THAT old troublemaker Martin Luther turns 630 in a few days. You might wonder what he would think of the Christianity in the 21st Century.
Martin Lutherwas not kind about Protestant groups other than his own, particularly the Baptists who had won many converts from the Catholics.
But Luther also seemed to think that denominations were unnecessary. “I ask that men make no reference to my name, and call themselves not Lutherans, but Christians,” he said.
But he had already opened a can of worms. The rise of thousands of denominations within the Christian faith can be traced back to the movement to “reform” the Roman Catholic Church during the 16th century.
The word denomination is not found in the Bible. The original church was a single congregation of Christ’s followers.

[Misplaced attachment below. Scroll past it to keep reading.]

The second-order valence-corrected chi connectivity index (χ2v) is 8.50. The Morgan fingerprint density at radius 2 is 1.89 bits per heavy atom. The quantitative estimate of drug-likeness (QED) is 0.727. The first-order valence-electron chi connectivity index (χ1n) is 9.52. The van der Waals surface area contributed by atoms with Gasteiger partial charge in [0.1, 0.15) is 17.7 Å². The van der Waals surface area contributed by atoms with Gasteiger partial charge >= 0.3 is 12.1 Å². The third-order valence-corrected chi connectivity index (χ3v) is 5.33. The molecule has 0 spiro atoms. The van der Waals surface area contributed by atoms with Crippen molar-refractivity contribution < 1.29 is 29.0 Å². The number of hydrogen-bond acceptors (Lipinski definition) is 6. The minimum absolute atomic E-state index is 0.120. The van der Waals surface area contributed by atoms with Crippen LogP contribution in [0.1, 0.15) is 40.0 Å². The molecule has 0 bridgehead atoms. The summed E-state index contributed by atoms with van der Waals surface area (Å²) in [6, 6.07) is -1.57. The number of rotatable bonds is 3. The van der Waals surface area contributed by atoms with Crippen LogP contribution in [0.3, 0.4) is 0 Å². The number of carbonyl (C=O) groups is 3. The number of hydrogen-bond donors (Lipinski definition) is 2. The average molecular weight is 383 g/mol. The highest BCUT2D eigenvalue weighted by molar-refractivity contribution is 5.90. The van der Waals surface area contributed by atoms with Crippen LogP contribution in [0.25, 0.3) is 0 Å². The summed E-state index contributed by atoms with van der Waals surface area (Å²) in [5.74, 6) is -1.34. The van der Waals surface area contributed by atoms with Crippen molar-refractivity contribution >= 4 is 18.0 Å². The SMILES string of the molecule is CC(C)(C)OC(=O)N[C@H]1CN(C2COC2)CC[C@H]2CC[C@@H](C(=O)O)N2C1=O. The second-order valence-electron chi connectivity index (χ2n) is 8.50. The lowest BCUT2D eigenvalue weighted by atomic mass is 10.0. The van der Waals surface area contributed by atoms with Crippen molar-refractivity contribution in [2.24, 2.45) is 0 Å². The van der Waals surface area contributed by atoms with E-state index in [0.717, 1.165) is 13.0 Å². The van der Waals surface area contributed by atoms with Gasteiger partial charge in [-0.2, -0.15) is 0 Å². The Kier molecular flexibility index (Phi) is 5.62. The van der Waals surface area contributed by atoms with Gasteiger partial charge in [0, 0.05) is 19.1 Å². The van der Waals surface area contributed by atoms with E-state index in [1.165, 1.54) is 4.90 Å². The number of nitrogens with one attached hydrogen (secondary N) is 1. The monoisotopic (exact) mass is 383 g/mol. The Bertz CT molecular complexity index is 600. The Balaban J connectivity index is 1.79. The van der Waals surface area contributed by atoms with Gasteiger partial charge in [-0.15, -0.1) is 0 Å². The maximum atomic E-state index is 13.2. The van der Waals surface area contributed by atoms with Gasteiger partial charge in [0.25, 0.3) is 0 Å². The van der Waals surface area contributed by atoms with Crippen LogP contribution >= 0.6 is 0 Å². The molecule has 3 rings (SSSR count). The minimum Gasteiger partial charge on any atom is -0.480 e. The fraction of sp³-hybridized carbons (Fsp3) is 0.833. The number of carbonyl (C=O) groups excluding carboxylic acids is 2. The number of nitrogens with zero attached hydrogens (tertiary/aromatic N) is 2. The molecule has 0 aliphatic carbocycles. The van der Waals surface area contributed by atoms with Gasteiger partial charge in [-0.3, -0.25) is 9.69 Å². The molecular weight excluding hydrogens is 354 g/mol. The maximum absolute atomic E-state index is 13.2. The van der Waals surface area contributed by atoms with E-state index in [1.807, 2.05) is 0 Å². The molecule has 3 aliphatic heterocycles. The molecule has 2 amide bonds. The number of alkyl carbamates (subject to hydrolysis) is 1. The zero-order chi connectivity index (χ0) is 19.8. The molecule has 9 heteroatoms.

Diversity is a good thing in Christianity. Disunity is not.
Eventually, you didn’t even have to be a Christian to be denominational. British writer Quentin Crisp said when he told the people of Northern Ireland that he was an atheist, a woman in the audience stood up and said, “Yes, but is it the God of the Catholics or the God of the Protestants in whom you don’t believe?”
The great theologian J.B.Phillips said he understood why some people could not comprehend why the churches can’t “get together”.
He said: “The problem is doubtless complicated, for there are many honest differences held with equal sincerity, but it is only made insoluble because the different denominations are (possibly unconsciously) imagining God to be Roman or Anglican or Baptist or Methodist or Presbyterian or what have you.
“If they could see beyond their little inadequate god, and glimpse the reality of God, they might even laugh a little and perhaps weep a little. The result would be a unity that actually does transcend differences, “
One thing’s for sure. There will be no denominations in Heaven. But there might be plenty in Hell.